How does a rocket keep fuel flowing in low gravity?


Rockets have big tanks for liquid fuel, but wouldn’t the fuel float freely in the tank while sitting idle in orbit? Like when one is aligned and waiting to burn, what is making sure that the fuel is being piped into the engine?

In: Engineering


You can either use pumps to force the fuel/oxidizer out of the tanks and into the engine or you can have an extra tank of some high pressure, inert gas that you can bleed into the fuel/oxidizer tanks to maintain the flow.

This is why rockets often have what are called ‘ullage motors’, which are small pressurised-gas thrusters that give the ship a bit of acceleration so that the fuel in the main tank will all get caught at the ‘bottom’ as the ship moves.

In zero G, there are two ways to get the fuel to the engine:

1) They can use the maneuvering thrusters to give some forward acceleration before starting the main engine pumps to make sure the fuel is at the pickup.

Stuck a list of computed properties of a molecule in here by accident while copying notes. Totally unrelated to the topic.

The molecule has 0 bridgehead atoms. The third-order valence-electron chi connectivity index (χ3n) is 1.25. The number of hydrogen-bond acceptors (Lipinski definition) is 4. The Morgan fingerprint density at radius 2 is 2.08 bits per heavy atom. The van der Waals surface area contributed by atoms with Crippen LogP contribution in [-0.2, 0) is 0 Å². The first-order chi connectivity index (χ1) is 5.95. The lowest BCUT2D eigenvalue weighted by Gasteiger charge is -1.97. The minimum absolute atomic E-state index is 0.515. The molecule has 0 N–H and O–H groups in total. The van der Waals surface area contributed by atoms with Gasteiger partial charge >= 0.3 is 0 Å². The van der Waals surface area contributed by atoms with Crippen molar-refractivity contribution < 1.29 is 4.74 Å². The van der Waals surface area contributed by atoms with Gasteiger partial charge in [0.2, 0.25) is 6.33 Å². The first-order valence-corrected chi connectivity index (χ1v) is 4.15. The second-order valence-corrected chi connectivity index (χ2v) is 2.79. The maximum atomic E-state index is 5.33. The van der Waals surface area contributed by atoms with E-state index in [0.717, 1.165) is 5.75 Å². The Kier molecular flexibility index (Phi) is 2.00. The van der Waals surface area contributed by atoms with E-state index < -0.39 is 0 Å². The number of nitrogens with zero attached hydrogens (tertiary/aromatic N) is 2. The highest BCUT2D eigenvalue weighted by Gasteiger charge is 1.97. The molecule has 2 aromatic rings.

2) they can keep the fuel in a bladder inside the tank and pressurize the tank outside the bladder to ensure that there are no gas bubbles inside the bladder to ensure the fuel is at the pickup for the pumps.

>wouldn’t the fuel float freely in the tank while sitting idle in orbit?

Yup, that’s part of why rockets always have a basic thruster on them called an Ullage Motor. The Falcon 9 uses cold gas thrusters which fire for a bit just before main engine start to force the liquid in the tank back down to the bottom where the piping is

Pressurization doesn’t help because there’s still no designated “down” for the gas to be over the liquid so every rocket expected to start up again in 0g has cold gas thrusters, monopropellant engines, or small solid rocket motors to get everything sorted out